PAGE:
- Kerry readies wide-ranging European tour
Secretary of State John Kerry sets out on a European tour, stopping in Paris for a week for a UN climate summit, before heading to a NATO meet and traveling across the continent. Kerry will be joining US President Barack Obama at the 12-day, 195-nation UN climate forum. World powers are negotiating a universal pact to cap global warming at two degrees Celsius (3.6 degrees Fahrenheit) above mid-19th century levels, and lock in financial support for poor and vulnerable countries most exposed to rising seas, superstorms and crippling drought.
- 'No specific, credible threat' to US from IS: White House
President Barack Obama's national security team believes there is "no specific, credible threat" to the United States from Islamic State, the White House said, amid stepped up coalition strikes on the extremist group. Obama convened his National Security Council to discuss the recent string of attacks by the self-proclaimed Islamic State, which claims it has created a caliphate taking in huge swathes of Iraq and Syria. Washington and Paris have stepped up their fight against IS, with France launching its first strikes from a newly deployed aircraft carrier in the Mediterranean and the United States calling for more international cooperation against the group.
- LatAm states fail to find solution for Cuban migrants
Latin American ministers failed in two rounds of meetings to find a solution for thousands of US-bound Cuban migrants stranded in Costa Rica, the foreign minister of that country said. "One country, Nicaragua... blocked the possibility of reaching a reasonable agreement," Foreign Minister Manuel Gonzalez told reporters as he left the talks in El Salvador. The impasse means that nearly 3,000 Cubans aiming to travel through Central America to get to the United States remain stuck in Costa Rica.
- UN staffer killed in Mali attack on peacekeeping convoy
A UN employee was killed Tuesday in an attack on a peacekeeping convoy in northern Mali, Secretary-General Ban Ki-moon said. Northern Mali fell under the control of Tuareg rebels and jihadist groups linked to Al-Qaeda in mid-2012 before they were beaten back by a French-led operation in early 2013. Two separate jihadist groups have claimed responsibility for the assault on the Radisson Blu hotel in Bamako on Friday: the Al-Murabitoun group, an Al-Qaeda affiliate led by notorious one-eyed Algerian militant Mokhtar Belmokhtar, and the Macina Liberation Front (LWF) from central Mali.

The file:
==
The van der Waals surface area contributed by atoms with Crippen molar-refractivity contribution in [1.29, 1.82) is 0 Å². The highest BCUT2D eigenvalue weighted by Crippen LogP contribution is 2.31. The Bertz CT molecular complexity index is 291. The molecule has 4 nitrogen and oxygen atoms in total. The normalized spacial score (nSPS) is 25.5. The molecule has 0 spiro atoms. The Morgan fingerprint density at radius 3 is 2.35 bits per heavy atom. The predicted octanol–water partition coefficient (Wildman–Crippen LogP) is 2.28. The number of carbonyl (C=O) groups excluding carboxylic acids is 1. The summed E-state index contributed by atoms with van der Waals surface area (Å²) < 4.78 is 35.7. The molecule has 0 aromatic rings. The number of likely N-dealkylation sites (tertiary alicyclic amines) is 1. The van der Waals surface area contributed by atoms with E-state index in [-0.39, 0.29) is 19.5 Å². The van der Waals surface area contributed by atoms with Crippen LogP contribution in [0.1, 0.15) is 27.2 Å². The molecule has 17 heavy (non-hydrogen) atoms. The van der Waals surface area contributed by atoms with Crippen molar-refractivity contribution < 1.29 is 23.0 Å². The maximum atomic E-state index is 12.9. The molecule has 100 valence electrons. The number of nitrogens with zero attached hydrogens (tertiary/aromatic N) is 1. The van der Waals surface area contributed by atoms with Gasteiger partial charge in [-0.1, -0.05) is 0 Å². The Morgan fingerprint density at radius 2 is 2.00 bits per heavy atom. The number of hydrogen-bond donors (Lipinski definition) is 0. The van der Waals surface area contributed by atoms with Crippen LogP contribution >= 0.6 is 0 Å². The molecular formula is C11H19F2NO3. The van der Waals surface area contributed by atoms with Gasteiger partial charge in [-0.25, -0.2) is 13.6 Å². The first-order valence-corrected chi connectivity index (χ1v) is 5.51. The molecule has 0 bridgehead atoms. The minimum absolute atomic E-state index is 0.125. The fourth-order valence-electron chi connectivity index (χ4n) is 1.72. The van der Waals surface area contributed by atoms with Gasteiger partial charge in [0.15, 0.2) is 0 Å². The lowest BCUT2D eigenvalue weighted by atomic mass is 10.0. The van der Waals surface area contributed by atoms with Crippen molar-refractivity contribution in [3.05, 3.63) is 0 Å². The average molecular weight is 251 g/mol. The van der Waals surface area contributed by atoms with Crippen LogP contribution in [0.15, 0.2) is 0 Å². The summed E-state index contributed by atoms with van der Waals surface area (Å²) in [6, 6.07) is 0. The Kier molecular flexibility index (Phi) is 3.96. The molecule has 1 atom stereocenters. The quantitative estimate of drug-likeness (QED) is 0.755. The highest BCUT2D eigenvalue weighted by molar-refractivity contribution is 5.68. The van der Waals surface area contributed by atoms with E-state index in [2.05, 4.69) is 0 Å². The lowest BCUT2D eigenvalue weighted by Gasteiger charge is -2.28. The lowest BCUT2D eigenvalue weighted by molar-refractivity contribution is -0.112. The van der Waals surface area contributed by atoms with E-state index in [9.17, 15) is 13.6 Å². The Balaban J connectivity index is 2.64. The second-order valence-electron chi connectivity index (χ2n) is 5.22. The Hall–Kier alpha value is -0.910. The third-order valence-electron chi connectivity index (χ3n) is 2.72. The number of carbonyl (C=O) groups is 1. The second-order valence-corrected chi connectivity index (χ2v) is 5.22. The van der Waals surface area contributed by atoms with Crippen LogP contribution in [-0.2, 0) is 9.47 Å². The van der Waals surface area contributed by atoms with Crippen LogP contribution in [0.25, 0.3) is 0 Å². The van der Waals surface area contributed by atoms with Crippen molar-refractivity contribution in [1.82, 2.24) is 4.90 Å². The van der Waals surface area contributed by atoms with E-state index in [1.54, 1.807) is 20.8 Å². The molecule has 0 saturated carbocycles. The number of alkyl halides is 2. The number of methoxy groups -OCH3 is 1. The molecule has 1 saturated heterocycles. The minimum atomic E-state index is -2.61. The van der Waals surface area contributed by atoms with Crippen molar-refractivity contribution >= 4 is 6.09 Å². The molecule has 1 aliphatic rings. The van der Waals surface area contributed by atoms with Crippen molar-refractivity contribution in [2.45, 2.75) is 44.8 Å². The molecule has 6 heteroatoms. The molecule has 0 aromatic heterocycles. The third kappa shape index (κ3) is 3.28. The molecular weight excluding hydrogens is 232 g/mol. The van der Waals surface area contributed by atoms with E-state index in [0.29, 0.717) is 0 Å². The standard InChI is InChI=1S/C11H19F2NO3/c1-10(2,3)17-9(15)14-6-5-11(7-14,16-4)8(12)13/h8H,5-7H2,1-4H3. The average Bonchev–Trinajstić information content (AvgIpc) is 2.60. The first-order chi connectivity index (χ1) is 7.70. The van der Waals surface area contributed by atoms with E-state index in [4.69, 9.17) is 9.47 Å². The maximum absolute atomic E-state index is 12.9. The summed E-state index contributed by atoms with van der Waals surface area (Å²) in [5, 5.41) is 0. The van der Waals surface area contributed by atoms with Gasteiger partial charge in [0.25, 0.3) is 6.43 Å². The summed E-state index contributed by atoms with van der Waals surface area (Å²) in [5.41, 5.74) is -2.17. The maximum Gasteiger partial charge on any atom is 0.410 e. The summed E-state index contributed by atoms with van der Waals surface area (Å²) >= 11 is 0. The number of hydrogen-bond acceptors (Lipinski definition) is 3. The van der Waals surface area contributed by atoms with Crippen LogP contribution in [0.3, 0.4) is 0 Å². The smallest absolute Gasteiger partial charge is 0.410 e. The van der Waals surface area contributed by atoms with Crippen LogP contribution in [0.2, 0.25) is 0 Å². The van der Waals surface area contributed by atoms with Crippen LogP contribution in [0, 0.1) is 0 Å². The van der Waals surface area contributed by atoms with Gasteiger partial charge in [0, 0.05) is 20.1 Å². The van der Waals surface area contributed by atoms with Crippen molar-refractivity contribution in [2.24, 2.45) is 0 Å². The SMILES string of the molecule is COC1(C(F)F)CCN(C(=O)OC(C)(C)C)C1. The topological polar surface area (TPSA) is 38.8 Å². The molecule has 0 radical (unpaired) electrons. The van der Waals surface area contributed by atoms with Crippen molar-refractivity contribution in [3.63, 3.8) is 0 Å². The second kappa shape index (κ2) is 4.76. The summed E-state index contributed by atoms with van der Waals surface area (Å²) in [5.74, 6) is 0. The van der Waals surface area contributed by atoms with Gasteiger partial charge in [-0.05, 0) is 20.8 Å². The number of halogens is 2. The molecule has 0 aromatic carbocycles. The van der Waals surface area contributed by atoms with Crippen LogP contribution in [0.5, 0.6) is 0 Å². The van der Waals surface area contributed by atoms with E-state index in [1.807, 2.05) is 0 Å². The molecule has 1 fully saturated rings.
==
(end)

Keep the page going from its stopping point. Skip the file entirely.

- Developing-nation climate-adaptation cost to hit $790B a year
Developing countries could face a bill of $790 billion (741 billion euros) per year by 2050 for adapting to climate change, anti-poverty agency Oxfam said Wednesday. Carbon-curbing pledges which form the cornerstone of a climate rescue pact to be sealed at a UN summit opening in Paris next week are insufficient, it said in a report. Unless much more is done, developing nations will end up spending about 50 percent more on climate adaptation by mid-century than they would under a 2 C scenario, the report said.
- One killed as hostage standoff ends in French town
French police killed one man after his heavily armed group took the family of a bank manager hostage in a northern town on Tuesday, officials said, adding that there was no terrorist link. A group of heavily armed men wielding Kalashnikovs tried to seize the manager of a local bank branch in Roubaix to make him open the safe, local prosecutor Frederic Fevre said. When police arrived, the manager escaped and the assailants instead holed up in his house in an upmarket neighbourhood of the town, taking his wife, their daughter and their 11-month-old baby hostage.
- 'Intransigent' Nicaragua refuses transit to US-bound Cubans
Costa Rican Foreign Minister Manuel Gonzalez said on his Twitter account that a second meeting, expanded to also include representatives from Cuba, Mexico, Colombia and Ecuador, would be held later Tuesday to try to break the impasse. Nearly 3,000 Cubans are stranded Costa Rica on the border with Nicaragua, unable to cross the border which more than a week ago was reinforced with Nicaraguan soldiers and police.
- Two guards, three staff among dead in Mali hotel siege, CEO says
Two armed guards and three employees, all locals, were among the 20 victims of a jihadist attack on a Mali hotel last week, the chief executive of the hotel's owners said Tuesday. "We have lost three staff members and two members of our security service," said Wolfgang Neumann, CEO of the Rezidor Hotel Group, which owns the Radisson Blu hotel in Bamako. There had been three armed guards on duty on the morning of the siege, he told a press conference.
- Canada delays Syrian refugee influx
The Liberal administration, which had pledged to take in the full number of refugees from camps in Turkey, Jordan and Lebanon this year, said 15,000 would now arrive in the first two months of 2016. Officials said communities across Canada where the refugees will be resettled also need more time to prepare for their arrival, McCallum said. Under the plan, all 25,000 refugees would be identified by December 31 from lists prepared by the UN refugee agency and the government of Turkey, and invited to apply for relocation to Canada.